Synopsis:Fallujah, Iraq. 2004. American Marines push through the city in the biggest offense since the U.S. invasion. LT. WADE BISHOP, USMC (25) and his unit capture a former Republican Guard officer who is now fighting with the insurgents. Upon interrogation, Bishop finds a large stash of U.S. dollars on the prisoner, who says the money is part of a cache he was ordered to guard for Saddam. The dictator has emergency provisions hidden throughout the country, and this is part of a 60 million dollar fund hidden deep in the desert.
Bishop passes the information to his superiors. Then, while leading his troops in a push to clear the city, Bishop and his Marines are ambushed in a vicious firefight. They barely survive but are horribly wounded in the contact. Bishop receives a crippling wound to his leg.
Los Angeles, two years later. At the V.A. hospital in Westwood, Bishop undergoes yet another painful physical therapy session on his shattered leg. Badly wounded in the Fallujah ambush, the injury forced him out of the Marines, and he now struggles with severe physical, emotional and financial problems. Bishop has a wife and young daughter, but his post-war injury is precluding him from adequately caring for them and himself.
Now his situation is to worsen. While trying to check into the V.A., a Defense Department representative intercepts him, claiming Bishop has a serious debt to the government that must be repaid. In an audit, they discovered Bishop separated from the military early and, as a result, he must repay the signing bonus he was awarded upon his reenlistment. Bishop tries to explain that his combat injuries were the reason he left the Marines, but according to the military, he must give his bonus back and only has a short time to do so.
It seems Bishop’s problems are not unique, and many vets are suffering severe emotional and physical problems since their service. The government has been woefully insensitive to their ills, despite the blood they spilled for their country. They can’t work and their debts are mounting.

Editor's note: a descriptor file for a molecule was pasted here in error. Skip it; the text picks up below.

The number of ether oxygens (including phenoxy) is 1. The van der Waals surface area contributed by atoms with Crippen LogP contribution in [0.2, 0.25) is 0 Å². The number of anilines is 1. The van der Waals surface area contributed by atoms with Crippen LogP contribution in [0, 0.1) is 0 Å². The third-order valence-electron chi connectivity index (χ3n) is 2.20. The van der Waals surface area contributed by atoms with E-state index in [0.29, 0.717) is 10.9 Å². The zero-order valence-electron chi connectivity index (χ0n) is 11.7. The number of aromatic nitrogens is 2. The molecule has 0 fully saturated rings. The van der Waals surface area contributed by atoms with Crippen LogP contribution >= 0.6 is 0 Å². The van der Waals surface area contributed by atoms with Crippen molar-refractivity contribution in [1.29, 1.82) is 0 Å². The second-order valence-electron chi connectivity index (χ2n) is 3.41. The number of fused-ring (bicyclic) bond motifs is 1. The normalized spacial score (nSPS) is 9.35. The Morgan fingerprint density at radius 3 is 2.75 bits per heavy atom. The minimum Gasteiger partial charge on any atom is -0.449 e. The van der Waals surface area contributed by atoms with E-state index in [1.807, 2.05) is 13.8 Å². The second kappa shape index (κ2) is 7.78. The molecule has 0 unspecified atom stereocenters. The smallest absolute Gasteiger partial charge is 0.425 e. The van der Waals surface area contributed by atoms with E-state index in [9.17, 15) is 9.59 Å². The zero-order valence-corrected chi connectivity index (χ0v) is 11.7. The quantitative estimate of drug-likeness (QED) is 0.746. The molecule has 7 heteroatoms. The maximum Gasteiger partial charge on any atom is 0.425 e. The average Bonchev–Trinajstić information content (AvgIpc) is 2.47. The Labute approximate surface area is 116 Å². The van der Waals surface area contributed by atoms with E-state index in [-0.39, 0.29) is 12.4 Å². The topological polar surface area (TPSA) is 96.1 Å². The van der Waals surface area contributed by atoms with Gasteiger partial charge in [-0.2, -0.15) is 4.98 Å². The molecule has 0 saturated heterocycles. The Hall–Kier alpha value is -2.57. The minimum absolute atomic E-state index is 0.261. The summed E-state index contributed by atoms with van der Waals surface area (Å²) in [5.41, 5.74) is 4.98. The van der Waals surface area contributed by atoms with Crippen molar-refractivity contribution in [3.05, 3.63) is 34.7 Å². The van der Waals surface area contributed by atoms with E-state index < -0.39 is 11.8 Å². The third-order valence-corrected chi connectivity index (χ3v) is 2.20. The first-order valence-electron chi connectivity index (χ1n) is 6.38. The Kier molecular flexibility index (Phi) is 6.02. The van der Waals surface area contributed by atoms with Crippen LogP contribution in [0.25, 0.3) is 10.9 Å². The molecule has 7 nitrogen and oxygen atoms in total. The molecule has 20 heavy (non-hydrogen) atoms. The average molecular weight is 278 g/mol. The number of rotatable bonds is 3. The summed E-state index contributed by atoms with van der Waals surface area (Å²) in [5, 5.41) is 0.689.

But Bishop remembers something about his service in Iraq: the cache in the desert. Checking with his contacts still in the military, he learns his report of the money went nowhere. Military bureaucrats filed it away and no action was taken. That means it's still out there. Thus, the former Marine hatches a plan. They know where this cache of cash is located, they have the skills to retrieve it and now all they need is the will to do it.
After coaxing, Bishop convinces the others in the veterans group that this is a prize worth risking their lives once again. They will return to Iraq by whatever means necessary, and find that money.
Bishop contacts ROGAN, one of his Marine comrades who now works for the BLACKWELL COMPANY, a private security firm working in Iraq. Rogan conspires to supply equipment and support in exchange for a cut of the loot. So, these disabled vets head to Iraq once again.
The wounded vets infiltrate Iraq disguised as Blackwell personnel and wait for Rogan to pick them up and supply their equipment. As Bishop and his people watch their helicopter approaching, they’re shocked to see an insurgent team fire anti-aircraft missile at it. Rogan and the chopper are blown to bits.
Bishop and his people are now stuck in Iraq with no cover from Blackwell.